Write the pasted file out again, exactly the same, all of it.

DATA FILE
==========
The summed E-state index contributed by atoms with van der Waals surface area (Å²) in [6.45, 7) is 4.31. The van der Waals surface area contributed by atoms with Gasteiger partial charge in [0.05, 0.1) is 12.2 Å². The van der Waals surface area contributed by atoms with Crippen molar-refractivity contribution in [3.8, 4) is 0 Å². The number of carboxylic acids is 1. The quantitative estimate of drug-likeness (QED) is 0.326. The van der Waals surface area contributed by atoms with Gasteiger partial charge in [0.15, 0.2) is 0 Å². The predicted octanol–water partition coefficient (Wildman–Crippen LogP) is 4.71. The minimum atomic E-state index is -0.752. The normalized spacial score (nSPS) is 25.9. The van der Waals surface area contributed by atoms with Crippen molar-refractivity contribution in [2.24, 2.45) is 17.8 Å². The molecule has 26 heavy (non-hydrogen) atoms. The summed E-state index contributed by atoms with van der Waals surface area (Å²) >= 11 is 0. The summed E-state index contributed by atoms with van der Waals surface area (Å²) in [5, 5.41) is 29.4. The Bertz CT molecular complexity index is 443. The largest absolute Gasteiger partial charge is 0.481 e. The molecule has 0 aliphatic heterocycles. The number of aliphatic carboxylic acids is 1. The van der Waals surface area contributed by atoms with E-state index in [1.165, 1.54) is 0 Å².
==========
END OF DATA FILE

The summed E-state index contributed by atoms with van der Waals surface area (Å²) in [6.45, 7) is 4.31. The van der Waals surface area contributed by atoms with Gasteiger partial charge in [0.05, 0.1) is 12.2 Å². The van der Waals surface area contributed by atoms with Crippen molar-refractivity contribution in [3.8, 4) is 0 Å². The number of carboxylic acids is 1. The quantitative estimate of drug-likeness (QED) is 0.326. The van der Waals surface area contributed by atoms with Gasteiger partial charge in [0.15, 0.2) is 0 Å². The predicted octanol–water partition coefficient (Wildman–Crippen LogP) is 4.71. The minimum atomic E-state index is -0.752. The normalized spacial score (nSPS) is 25.9. The van der Waals surface area contributed by atoms with Crippen molar-refractivity contribution in [2.24, 2.45) is 17.8 Å². The molecule has 26 heavy (non-hydrogen) atoms. The summed E-state index contributed by atoms with van der Waals surface area (Å²) >= 11 is 0. The summed E-state index contributed by atoms with van der Waals surface area (Å²) in [5, 5.41) is 29.4. The Bertz CT molecular complexity index is 443. The largest absolute Gasteiger partial charge is 0.481 e. The molecule has 0 aliphatic heterocycles. The number of aliphatic carboxylic acids is 1. The van der Waals surface area contributed by atoms with E-state index in [1.165, 1.54) is 0 Å².